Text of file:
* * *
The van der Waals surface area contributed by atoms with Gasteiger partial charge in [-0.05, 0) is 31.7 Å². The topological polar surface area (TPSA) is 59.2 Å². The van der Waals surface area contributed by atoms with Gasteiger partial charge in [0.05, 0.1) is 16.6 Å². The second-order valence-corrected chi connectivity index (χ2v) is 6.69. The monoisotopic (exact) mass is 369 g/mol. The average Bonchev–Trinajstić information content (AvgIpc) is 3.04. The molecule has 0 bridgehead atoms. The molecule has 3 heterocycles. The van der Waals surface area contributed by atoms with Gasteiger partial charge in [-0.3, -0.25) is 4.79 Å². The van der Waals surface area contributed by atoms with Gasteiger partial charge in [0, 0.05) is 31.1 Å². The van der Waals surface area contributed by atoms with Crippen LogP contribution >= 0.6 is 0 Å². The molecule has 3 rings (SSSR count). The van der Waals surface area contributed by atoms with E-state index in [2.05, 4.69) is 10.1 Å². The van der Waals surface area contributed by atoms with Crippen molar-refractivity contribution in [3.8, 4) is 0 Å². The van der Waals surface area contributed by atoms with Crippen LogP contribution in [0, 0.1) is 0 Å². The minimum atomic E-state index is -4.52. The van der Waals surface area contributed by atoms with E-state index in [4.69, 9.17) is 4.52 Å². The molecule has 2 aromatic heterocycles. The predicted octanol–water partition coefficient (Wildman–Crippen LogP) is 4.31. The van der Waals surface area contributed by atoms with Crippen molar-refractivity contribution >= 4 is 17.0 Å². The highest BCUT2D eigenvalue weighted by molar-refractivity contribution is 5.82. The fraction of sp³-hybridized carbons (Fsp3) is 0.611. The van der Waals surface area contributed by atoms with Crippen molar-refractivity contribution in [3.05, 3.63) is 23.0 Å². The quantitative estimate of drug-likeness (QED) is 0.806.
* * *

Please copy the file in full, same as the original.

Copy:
The van der Waals surface area contributed by atoms with Gasteiger partial charge in [-0.05, 0) is 31.7 Å². The topological polar surface area (TPSA) is 59.2 Å². The van der Waals surface area contributed by atoms with Gasteiger partial charge in [0.05, 0.1) is 16.6 Å². The second-order valence-corrected chi connectivity index (χ2v) is 6.69. The monoisotopic (exact) mass is 369 g/mol. The average Bonchev–Trinajstić information content (AvgIpc) is 3.04. The molecule has 0 bridgehead atoms. The molecule has 3 heterocycles. The van der Waals surface area contributed by atoms with Gasteiger partial charge in [-0.3, -0.25) is 4.79 Å². The van der Waals surface area contributed by atoms with Gasteiger partial charge in [0, 0.05) is 31.1 Å². The van der Waals surface area contributed by atoms with Crippen LogP contribution >= 0.6 is 0 Å². The molecule has 3 rings (SSSR count). The van der Waals surface area contributed by atoms with E-state index in [2.05, 4.69) is 10.1 Å². The van der Waals surface area contributed by atoms with Crippen molar-refractivity contribution in [3.8, 4) is 0 Å². The van der Waals surface area contributed by atoms with Crippen LogP contribution in [0, 0.1) is 0 Å². The minimum atomic E-state index is -4.52. The van der Waals surface area contributed by atoms with E-state index in [4.69, 9.17) is 4.52 Å². The molecule has 2 aromatic heterocycles. The predicted octanol–water partition coefficient (Wildman–Crippen LogP) is 4.31. The van der Waals surface area contributed by atoms with Crippen molar-refractivity contribution >= 4 is 17.0 Å². The highest BCUT2D eigenvalue weighted by molar-refractivity contribution is 5.82. The fraction of sp³-hybridized carbons (Fsp3) is 0.611. The van der Waals surface area contributed by atoms with Crippen molar-refractivity contribution in [3.05, 3.63) is 23.0 Å². The quantitative estimate of drug-likeness (QED) is 0.806.